Join me for some fun!

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Wednesday, March 5, 2014

Wearin' Of The Green Table


This is my first St. Patrick's Day
tablescape.

Of course as kids we always wore green on
St. Patrick's Day, but I remember it being
a day when my parents had a little bit of 
fun arguing over having Irish blood or not.
My father always wore green and my mother
said she didn't have any Irish in her-
she had English - so she
wore orange (or at least she threatened to!)



So along with all of this familial confusion
I didn't even know (or remember from grade school)
why we wear green and the symbolism of
the cloverleaf.


So I decided to look it up on
wonderful Wikipedia 
and found out that St. Patrick's Feast Day
was made official in the 17th Century 
to honor St. Patrick, the most commonly
recognized saint of Ireland.

It celebrates St. Patrick and the arrival of
Christianity in Ireland.  St. Patrick lived
from 385-461 AD.  
Christians also lifted Lenten restrictions
on eating and drinking and that is why
it has become associated with the
consumption of alcohol.
(Needless to say, we won't be imbibing any!)


I found this cute sash at Target and
although I have done a lot of geneology
and haven't found any Irish in my lines,
I like to think my father thought he was - 
he wasn't - he was half German, a quarter
Swedish and a quarter Norwegian, 
but on his behalf, I am going to claim
"a wee bit".


The shamrock became associated with
the celebration of St. Patrick's Day
because it is said that he used the
shamrock's three leaves to teach
about the nature of the Godhead,
 the Father, the Son and the Holy Ghost.
The wearing and displaying of shamrocks
has become associated with the celebration
of the day.

(Who knew you could learn so much
from creating a tablescape?)



Of course, we kids just loved the pinching!
And guess what?  Wiki answers says that kids
started that tradition - of course!

Orange was the color of protest - but we
aren't protesting at this table.

Originally the color associated with St. Patrick's
Day was blue, but that started to change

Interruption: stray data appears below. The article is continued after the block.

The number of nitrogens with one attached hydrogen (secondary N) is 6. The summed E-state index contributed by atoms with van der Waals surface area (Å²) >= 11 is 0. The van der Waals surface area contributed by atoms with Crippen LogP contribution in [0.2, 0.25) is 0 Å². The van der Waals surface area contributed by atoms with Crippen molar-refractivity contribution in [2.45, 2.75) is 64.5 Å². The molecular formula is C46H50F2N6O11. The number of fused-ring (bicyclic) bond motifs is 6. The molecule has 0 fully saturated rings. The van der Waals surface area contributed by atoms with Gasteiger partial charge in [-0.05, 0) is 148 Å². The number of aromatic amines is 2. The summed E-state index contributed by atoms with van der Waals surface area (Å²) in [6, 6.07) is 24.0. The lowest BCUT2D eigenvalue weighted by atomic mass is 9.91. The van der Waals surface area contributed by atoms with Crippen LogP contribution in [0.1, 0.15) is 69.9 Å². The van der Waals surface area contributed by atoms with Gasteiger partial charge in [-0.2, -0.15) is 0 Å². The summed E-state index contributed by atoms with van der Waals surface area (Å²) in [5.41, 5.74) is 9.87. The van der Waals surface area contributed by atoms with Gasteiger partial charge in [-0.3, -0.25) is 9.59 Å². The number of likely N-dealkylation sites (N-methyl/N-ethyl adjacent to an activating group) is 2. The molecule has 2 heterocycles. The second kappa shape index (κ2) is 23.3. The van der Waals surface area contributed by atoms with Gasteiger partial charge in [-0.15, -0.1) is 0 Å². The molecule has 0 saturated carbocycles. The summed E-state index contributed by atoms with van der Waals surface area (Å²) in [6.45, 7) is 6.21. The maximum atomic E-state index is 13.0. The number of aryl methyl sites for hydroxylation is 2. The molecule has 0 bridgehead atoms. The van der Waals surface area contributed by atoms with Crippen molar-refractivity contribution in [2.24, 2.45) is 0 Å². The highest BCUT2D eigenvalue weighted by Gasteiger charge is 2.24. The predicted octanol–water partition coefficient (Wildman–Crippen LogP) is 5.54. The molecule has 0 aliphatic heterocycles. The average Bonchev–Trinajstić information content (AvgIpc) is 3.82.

in the 17th century.


Since most holidays celebrated
at 
Purple Chocolat Home
are geared towards the wee ones,
there has to be plenty of green candy
on the table.  

(They regularly raid my tables for candy!)


And we better make mint flavored
Shamrock Shakes to serve my 
little leprechauns.
(Did you know that wearing green is
supposed to make you invisible to leprechauns and
that leprechauns are associated with 
St. Patrick's Day because of the Irish belief in
fairies and the like?)


Green and white are the colors 
of our St. Patrick's Day Feast so that
we are official in our celebration.




We often ate corned beef and cabbage
for St. Patrick's Day, but I found out that
although cabbage was a part of the diet
of native Irishmen, corned beef was added 
around the turn of the century, because Irish bacon
was too expensive for Irish immigrants and 
they learned about a less expensive cut of meat
from their Jewish neighbors.
(Didn't know that one either!!)
(That one was from history.com.)


So we have a beautiful cabbage
as part of our centerpiece.


(with very non-Irish script!)


Whether I am Irish or not,
I am going to have a little fun
with St. Patrick's Day and now
I am going to enjoy it even more.


I will be posting this with





17 comments:

~Lavender Dreamer~ said...

You have some beautiful dishes to use and I like that you used your silver pitcher, too. Everything looks fabulous! Best o' luck! Hugs!

Lynn@Happier Than a Pig in Mud said...

Very pretty table Jacqueline and thanks for all the good info! I'm very much looking forward to corned beef and cabbage... And I'll be wearing green because I've never been fond of the pinching! Have fun:@)

Sweetladyelaine said...

I think celebrating every holiday is nice even if you are not Irish! We were not Irish but Italian. And we knew it too! LOL Those were the days!